The Japanese military come up with a plan to get Godzilla. They dig up a large pit fill it with high explosives and poison gas and sucker Godzilla into falling into the pit. I could have told them it wouldn’t work. Next they try a barrier of power lines around Tokyo with 1 million volts. This stops Godzilla. He likes his sushi raw not electric baked.
Kong then approaches Tokyo from the other end – someone must have told him they were serving sake – and feeding off the power lines (electricity makes him stronger) he tears thru and enters the city. In Fay Wray style he grabs Fumiko, Sakurai’s sister, and climbs a building. He was probably looking for the nearest bar intending to buy Fumiko a drink. At Sakurai’s suggestion the military launch capsules filled with the Faro Island cherry wine in gas form and Kong falls asleep. That boy cannot hold his booze. After rescuing Fumiko the military decides to transport Kong to Godzilla using giant balloons in the hope that they will kill each other. One guys wants sushi and the other guy just wants a drink and the military want them to kill each other. Tokyo is a rough town.
Kong is dropped on Godzilla atop Mount Fuji – and the slugfest begins. Meanwhile a thunderstorm starts brewing. Apparently Mother Nature was on Kong’s side. At first Godzilla is the obvious winner. His tail and bad breath giving him clear advantages and it looks like curtains for Kong. But then a bolt of lightning from the storm clouds hit Kong and soups him up. Like Rocky at the end of a movie Kong makes mince meat out of Godzilla. In a clinch the two tumble off a cliff and into the ocean where the fighting continues. The underwater fighting is so intense it causes an earthquake on dry land. When things calm down we see Kong swimming back towards Faro Island and there is no sign of the defeated Godzilla.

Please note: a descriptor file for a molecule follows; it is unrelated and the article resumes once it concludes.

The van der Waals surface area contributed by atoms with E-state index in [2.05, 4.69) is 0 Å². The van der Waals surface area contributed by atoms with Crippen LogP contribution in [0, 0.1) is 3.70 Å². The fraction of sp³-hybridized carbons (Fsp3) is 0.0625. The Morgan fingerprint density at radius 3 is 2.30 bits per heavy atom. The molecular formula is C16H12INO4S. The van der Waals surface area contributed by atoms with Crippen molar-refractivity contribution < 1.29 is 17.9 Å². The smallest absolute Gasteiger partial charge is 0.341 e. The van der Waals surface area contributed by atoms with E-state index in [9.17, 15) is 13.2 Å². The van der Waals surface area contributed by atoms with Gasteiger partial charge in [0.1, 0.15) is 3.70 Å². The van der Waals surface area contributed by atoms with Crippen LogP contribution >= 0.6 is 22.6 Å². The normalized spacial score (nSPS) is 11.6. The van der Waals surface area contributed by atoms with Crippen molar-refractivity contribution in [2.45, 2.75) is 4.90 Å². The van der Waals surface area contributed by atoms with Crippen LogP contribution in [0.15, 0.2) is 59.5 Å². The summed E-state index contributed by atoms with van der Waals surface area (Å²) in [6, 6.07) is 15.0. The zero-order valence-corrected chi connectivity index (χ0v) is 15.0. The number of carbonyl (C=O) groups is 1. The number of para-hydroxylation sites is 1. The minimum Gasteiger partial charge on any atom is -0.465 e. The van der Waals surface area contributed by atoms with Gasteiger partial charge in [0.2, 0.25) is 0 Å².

When I first saw this movie back in 1963 not knowing any better I loved it. Fifty-two years later I still loved it but not for the same reasons. The operative word for this film is cheesy. It has cheesy special effects, cheesy acting, and a cheesy plot. However, it does have three things going for it that makes you forgive all the cheesiness. First, it has Godzilla. Second, it has King Kong, and third – King Kong and Godzilla fight! That makes up for everything.
This movie is decades before CGI. It doesn’t even have stop motion animation. What it has are guys in rubber suits tearing up miniature sets with Lego buildings. That’s the fun of it! This movie had me laughing from beginning to end. Now you might say that the movie is not a comedy so I’m not supposed to be laughing. Cow Chips! It’s giant monsters – its not supposed to be taken seriously. It’s supposed to be fun. And I had fun watching it. Enough said.
I’m giving KING KONG VS. GODZILLA three and a half gray geeks.
If you love Godzilla, if you like King Kong, if you don’t mind guys in rubber suits chewing up the scenery then you will love this movie. However, if you do not like any of those then avoid this movie and go see some drivel like SAVING PRIVATE RYAN.
By the way, I think Godzilla really won at the end but who am I to judge I just watch this stuff.
5 thoughts on “Geektoberfest #25: King of the Kaijus”
Thanks for this review.
I love them both. It difficult for me to choose a favorite.
Thanks for the trip down memory lane.
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Thank you, YankeeFanDave. I also enjoyed the trip down memory lane. What should I review next, the first King Kong movie or the first Godzilla movie?
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Even though I’m excited for the new film, I really need to go back and watch this. Last time I saw King Kong vs. Godzilla was back in 2010. One of my favorite Godzilla movies from the early Shōwa era.
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Yeah, this is one of my favorites as well. I poke fun at it because I love it so much.